hedge before laying

The hedge plants before work began

After the hedge laying you can see it is already much denser even though some of the side branches have been removed.

hedge after laying

hedge after laying

Those of you that are familiar with the traditional craft of hedge laying will immediately notice that this is not a craftsman’s job. The traditional craft produced a barrier that would keep livestock in before the days of barbed wire, it had a woven line of rods on top between stakes and much more of the twigs and branches were removed. This art is still practised and there are regular competitions, to make a good traditional hedge in this way takes great skill. However we are just trying to thicken up the hedge and retain as much of the potential for flowering and fruiting next year and for this purpose some reduction in the branches and a partial cut to lay the stem over will suffice.

Such hedges make good nesting places for many of our common birds like robin, dunnock and blackbird.

blackbird male

adult male blackbird at Woodland hide

This hedge is almost entirely made up of hawthorn, but we are trying to diversify it by adding extra species. One that we could add is hazel, normally we would plant these in the winter when the plants are dormant, but looking at the hazel around the reserve today they are anything but dormant.

hazel catkins

hazel catkins

The catkins are the familiar flowers of the hazel, but these just the male flowers which open to scatter their pollen, the female flowers are much smaller and easily overlooked. Each hazel will have flowers of both sexes, the catkins on the ends of the twigs and the female flowers a little further down.

hazel flower female

the female hazel flower

Although winter is natures “downtime” it is not so for all species and on the outside of the Education Centre door this morning there was a male winter moth.

winter moth

Winter moth (male)

When moth trapping you always catch many more males than females, probably because they fly around more seeking females, however in the case of the winter moth you will only ever catch males as the females are wingless. The larvae to these moths eat oak leaves are the main food collected by blue and great tit when feeding their young, one of the possible effects of climate change could be a disconnect between the timing of peak caterpillar numbers and hungry chicks. Only time and project s such as the one undertaken by Brenda at Blashford (see the last post) will show if this becomes a real problem for the birds.

I was trying out a new camera today, a replacement for my one that packed up the other day, it is a “bridge camera”, not something I have used before so I was keen to see what it could do. The light was not good today, but it seems as though it will be useful. I tried a range of pictures, standard shots a sat the top of the page, some macro and finally some using the full magnification, although not a great shot I quiet liked the one below of a group of pintail.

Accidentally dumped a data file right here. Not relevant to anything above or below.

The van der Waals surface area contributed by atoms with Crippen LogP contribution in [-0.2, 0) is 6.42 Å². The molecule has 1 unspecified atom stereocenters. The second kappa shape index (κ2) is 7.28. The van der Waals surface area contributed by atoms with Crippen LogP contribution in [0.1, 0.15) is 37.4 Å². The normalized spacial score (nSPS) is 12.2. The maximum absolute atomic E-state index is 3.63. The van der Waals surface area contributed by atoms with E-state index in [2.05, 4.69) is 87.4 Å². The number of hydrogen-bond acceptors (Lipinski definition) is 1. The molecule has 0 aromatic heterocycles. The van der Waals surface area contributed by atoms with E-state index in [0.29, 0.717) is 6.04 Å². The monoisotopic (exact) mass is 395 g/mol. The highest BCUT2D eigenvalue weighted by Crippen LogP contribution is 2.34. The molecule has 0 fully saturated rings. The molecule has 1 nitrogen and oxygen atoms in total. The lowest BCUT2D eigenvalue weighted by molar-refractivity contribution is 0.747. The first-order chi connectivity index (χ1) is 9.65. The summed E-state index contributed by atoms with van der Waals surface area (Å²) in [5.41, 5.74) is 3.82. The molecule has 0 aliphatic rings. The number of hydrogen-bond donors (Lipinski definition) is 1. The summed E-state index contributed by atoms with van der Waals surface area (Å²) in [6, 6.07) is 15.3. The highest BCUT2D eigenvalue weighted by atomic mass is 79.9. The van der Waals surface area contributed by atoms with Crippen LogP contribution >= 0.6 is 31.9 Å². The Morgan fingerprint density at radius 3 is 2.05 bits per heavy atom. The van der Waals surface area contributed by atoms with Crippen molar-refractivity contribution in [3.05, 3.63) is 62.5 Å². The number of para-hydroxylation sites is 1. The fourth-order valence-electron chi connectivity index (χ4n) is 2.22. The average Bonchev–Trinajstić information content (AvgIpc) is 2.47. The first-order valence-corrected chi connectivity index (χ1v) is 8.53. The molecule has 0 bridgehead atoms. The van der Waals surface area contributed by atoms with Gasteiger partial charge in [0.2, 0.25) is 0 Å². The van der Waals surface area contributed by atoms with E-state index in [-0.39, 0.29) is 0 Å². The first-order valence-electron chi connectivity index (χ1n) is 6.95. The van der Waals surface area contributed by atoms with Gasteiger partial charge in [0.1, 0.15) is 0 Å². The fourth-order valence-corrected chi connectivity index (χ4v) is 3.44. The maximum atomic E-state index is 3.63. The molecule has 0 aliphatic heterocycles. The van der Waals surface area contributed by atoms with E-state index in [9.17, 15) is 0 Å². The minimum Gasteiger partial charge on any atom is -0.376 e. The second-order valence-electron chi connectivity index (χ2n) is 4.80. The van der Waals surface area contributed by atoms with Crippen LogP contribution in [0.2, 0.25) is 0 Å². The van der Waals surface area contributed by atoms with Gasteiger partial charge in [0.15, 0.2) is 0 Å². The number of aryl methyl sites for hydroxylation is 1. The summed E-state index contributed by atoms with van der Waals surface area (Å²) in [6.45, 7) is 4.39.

three pairs of pintail

three pairs of pintail up ending

Hopefully we will get some better light and I will get the chance to put it through its paces rather more fully.

A Fine Day on the Reserve

Thursday dawned calm and slightly misty with a promise of sunshine to come.

Misty morning at Ivy North

Early morning over Ivy Lake

I am not sure if they were doing the Wildlife Trust’s 7 Days of Wild Christmas, checkout #7DaysofWildChristmas for more on this, but there were lots of visitors on the reserve on Wednesday and they certainly saw a lot of wildlife.

From Ivy North hide the bittern was seen by most who were willing to spend a little time looking and some had excellent views. The picture below was sent in by John Parr after he took it on Saturday from Ivy North hide.

Bittern by John Parr

Bittern by John Parr

As well as the bittern, water rail and Cetti’s warbler were also frequently on show from Ivy North hide. Further out on Ivy Lake a good variety of ducks were on view, there remains an unusually large number of pochard around, with up to 100 on Ivy Lake alone at times. At dusk a single great white egret roosted in the trees.

At the Woodland hide the usual common woodland birds have now been joined by a few reed bunting, attracted by the seed spread on the ground, we have still yet to see any brambling though.

On Ibsley Water the flock of linnet was again feeding on the shore near Tern hide whilst out on the lake up to a dozen goldeneye, over 40 pintail, 200 or so wigeon and the single black-necked grebe. In the late afternoon the gull roost included a Caspian gull, but there was still no sign fop the ring-billed gull, which looks increasingly likely to have moved on somewhere.